News Release

The MIS 3 glacial advances in the Nyainqentanglha and possible linkage to the North Atlantic cooling

Peer-Reviewed Publication

Science China Press

Chronologies of glacial advances during the last glacial period are not contemporaneous throughout the Tibetan Plateau. Professor YI Chaolu and his research group from the Institute of Tibetan Plateau Research, Chinese Academy of Sciences, dated glacial boulders on moraines from the last glacial period in the Nyainqentanglha Mountains, Tibet. They suggested that glacial advances that occurred during a relatively warm period (MIS 3) between two cold stages of the last glacial episode in the Nyainqentanglha may correlate with millennial-scale climate change (Heinrich) events. Their work, entitled "10Be dating of boulders on moraines from the last glacial period in the Nyainqentanglha mountains, Tibet", was published in SCIENCE CHINA Earth Sciences. 2014, Vol 45(2).

Glacial advances during MIS 3 (59 – 29 ka) on the Tibetan Plateau were previously attributed to the Asian monsoon, and thought to be a local last glacial maximum (LGM) in many regions. However, these studies were focused on monsoon-influenced regions of the Plateau. Glacial chronologies during MIS 3 differ throughout the Tibetan Plateau. The Nyainqentanglha range is in a transition zone at the margin of the present-day Asian monsoon: the area to the south is strongly influenced by the monsoon, that to the north is only slightly affected. Comparisons of glacial chronologies during MIS 3 on the south and north flanks of the range facilitate investigation of the regional synchronies and asynchronies, potentially relating to past climate changes.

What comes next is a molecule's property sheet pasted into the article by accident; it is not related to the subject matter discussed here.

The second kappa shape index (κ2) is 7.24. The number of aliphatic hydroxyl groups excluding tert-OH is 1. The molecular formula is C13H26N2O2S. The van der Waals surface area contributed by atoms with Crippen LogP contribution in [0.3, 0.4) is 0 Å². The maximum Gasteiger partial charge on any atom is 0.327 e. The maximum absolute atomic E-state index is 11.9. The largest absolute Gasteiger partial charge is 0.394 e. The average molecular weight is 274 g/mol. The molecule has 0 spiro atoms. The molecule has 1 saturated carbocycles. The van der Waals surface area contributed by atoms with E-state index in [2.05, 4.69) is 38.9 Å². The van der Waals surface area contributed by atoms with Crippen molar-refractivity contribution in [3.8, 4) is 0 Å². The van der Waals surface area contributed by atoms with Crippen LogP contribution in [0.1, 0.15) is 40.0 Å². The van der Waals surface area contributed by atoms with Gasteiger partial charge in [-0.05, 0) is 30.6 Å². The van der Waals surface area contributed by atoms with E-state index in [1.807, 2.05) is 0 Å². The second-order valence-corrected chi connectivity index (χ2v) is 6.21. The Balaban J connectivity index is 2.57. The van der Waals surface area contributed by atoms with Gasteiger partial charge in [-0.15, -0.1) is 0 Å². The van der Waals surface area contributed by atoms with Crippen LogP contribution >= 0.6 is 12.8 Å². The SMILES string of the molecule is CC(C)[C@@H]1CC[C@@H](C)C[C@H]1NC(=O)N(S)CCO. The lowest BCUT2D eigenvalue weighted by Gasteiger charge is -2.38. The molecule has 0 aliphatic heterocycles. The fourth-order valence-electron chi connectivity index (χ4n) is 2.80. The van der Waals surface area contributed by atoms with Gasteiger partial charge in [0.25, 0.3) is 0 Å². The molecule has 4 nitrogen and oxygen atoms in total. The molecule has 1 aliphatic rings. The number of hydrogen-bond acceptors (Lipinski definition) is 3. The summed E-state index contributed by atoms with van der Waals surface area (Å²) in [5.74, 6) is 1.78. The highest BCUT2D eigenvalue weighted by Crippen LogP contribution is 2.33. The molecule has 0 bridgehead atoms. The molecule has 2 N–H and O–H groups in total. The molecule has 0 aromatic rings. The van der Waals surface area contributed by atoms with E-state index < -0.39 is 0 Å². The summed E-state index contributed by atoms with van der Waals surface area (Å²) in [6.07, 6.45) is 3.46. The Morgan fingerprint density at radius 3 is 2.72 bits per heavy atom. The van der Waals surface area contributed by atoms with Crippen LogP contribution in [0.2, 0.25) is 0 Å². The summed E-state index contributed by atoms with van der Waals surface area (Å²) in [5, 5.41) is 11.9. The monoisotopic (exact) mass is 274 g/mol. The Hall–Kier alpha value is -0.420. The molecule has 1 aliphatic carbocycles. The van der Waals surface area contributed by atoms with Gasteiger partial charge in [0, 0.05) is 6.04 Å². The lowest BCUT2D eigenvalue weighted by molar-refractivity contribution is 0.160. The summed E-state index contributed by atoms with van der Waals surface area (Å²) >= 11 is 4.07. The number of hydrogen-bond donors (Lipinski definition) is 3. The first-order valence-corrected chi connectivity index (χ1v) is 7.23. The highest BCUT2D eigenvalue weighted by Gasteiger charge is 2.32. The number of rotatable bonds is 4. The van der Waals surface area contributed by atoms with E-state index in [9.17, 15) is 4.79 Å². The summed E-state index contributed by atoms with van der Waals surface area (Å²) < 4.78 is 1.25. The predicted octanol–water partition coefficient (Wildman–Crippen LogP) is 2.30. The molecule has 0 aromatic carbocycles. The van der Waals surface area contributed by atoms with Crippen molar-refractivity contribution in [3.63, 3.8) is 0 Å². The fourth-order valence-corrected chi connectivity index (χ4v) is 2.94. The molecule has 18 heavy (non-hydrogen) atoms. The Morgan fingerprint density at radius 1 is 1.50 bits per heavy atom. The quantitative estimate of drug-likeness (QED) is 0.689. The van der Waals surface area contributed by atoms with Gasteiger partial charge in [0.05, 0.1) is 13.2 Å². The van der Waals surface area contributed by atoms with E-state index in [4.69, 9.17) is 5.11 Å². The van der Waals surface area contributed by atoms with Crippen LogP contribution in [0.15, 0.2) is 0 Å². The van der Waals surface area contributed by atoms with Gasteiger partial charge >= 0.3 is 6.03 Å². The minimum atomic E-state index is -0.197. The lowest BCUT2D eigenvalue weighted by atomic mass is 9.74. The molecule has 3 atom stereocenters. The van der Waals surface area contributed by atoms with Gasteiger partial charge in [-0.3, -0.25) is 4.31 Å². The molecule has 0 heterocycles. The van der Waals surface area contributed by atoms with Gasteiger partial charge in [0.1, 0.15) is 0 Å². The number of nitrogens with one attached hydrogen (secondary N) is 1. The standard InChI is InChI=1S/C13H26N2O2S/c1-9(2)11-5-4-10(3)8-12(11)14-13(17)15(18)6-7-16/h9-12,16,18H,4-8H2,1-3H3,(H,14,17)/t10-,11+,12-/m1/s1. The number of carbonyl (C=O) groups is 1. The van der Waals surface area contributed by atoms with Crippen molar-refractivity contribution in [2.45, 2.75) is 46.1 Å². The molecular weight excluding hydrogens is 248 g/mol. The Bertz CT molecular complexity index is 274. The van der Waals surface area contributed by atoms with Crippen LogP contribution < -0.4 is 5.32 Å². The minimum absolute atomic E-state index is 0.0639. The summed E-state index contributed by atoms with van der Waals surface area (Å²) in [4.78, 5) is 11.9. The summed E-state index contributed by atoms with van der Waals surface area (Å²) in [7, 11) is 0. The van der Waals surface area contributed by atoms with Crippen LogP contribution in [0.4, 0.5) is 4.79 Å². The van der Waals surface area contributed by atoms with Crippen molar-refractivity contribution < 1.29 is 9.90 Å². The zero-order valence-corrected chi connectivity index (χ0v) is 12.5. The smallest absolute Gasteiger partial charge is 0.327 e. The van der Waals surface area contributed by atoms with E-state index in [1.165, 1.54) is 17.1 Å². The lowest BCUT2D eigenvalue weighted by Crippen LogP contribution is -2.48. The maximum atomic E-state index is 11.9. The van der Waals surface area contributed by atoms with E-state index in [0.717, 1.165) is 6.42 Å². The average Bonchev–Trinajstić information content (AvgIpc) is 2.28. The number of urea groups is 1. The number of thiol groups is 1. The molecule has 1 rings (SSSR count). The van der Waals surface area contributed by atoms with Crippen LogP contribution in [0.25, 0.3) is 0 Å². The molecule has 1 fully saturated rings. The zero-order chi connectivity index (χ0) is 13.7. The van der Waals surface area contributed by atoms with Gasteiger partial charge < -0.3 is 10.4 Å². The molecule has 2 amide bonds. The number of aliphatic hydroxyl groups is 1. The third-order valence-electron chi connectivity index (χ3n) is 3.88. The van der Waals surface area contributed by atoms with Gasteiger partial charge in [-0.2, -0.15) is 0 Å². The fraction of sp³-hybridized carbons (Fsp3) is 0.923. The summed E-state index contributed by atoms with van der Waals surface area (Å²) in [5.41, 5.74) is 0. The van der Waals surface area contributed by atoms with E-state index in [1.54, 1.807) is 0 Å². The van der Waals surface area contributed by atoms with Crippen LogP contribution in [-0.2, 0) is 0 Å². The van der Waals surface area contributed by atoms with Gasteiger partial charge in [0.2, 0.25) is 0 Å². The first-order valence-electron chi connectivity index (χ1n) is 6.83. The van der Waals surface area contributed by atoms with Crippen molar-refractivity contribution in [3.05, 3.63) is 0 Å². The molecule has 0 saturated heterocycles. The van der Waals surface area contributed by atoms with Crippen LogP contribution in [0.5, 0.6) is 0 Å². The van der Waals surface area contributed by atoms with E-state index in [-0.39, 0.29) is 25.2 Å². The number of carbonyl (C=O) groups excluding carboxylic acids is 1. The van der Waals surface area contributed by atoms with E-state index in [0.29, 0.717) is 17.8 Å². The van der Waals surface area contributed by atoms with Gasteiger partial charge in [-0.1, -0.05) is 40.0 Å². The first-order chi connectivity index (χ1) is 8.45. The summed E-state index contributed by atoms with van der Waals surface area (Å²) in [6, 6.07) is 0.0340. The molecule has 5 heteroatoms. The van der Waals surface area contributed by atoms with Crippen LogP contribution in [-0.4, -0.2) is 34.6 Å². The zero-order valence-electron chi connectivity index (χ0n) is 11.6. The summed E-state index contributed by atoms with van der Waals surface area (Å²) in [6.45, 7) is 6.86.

During the last glacial episode, glaciers behaved similarly on both the northwest and southeast slopes of the Nyainqentanglha. At least two advances occurred, with a local last glacial maximum (LLGM) during MIS3, and a more limited glacial advance during the global LGM. Glacial advances on both slopes of the Nyainqentanglha are synchronous, within limits of uncertainty, but are not synchronous with those of the Northern Hemisphere ice sheet.

The oldest apparent exposure ages in three valleys show that glacial advances occurred at 39.9±3.7 ka, 45.3±4.2 ka, and 58.7±5.3 ka, roughly coincident with Heinrich events H4, H5, and H6 (37, 45, and 60 ka, respectively). The MIS3 glacial advances may not be strictly synchronous throughout the Nyainqentanglha and may be influenced both by these millennial-scale climate (D-O) oscillations and by increased precipitation associated with the southwest monsoon.


See the article: Dong G C, Yi C L, Marc C. 10Be dating of boulders on moraines from the last glacial period in the Nyainqentanglha mountains, Tibet. SCI CHINA Earth Sci, 2014 Vol. 57(2): 221-231

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